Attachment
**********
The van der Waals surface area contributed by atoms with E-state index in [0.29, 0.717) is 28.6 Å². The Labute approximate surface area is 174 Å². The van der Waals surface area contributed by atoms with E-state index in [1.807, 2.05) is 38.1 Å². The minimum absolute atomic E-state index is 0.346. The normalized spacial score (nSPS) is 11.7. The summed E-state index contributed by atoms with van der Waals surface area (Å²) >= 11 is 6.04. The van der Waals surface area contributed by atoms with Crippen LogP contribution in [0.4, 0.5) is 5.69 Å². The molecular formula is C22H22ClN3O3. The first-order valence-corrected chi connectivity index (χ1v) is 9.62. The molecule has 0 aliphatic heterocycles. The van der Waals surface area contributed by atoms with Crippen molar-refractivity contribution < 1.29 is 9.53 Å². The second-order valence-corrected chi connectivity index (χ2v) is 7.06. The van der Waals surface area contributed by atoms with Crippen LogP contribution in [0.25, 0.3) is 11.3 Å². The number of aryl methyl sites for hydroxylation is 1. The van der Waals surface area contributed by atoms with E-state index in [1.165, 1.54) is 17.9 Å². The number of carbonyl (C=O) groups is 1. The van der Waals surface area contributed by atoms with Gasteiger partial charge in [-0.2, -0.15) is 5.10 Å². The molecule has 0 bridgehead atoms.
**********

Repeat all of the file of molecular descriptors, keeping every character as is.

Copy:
The van der Waals surface area contributed by atoms with E-state index in [0.29, 0.717) is 28.6 Å². The Labute approximate surface area is 174 Å². The van der Waals surface area contributed by atoms with E-state index in [1.807, 2.05) is 38.1 Å². The minimum absolute atomic E-state index is 0.346. The normalized spacial score (nSPS) is 11.7. The summed E-state index contributed by atoms with van der Waals surface area (Å²) >= 11 is 6.04. The van der Waals surface area contributed by atoms with Crippen LogP contribution in [0.4, 0.5) is 5.69 Å². The molecular formula is C22H22ClN3O3. The first-order valence-corrected chi connectivity index (χ1v) is 9.62. The molecule has 0 aliphatic heterocycles. The van der Waals surface area contributed by atoms with Crippen molar-refractivity contribution < 1.29 is 9.53 Å². The second-order valence-corrected chi connectivity index (χ2v) is 7.06. The van der Waals surface area contributed by atoms with Crippen LogP contribution in [0.25, 0.3) is 11.3 Å². The number of aryl methyl sites for hydroxylation is 1. The van der Waals surface area contributed by atoms with E-state index in [1.165, 1.54) is 17.9 Å². The number of carbonyl (C=O) groups is 1. The van der Waals surface area contributed by atoms with Gasteiger partial charge in [-0.2, -0.15) is 5.10 Å². The molecule has 0 bridgehead atoms.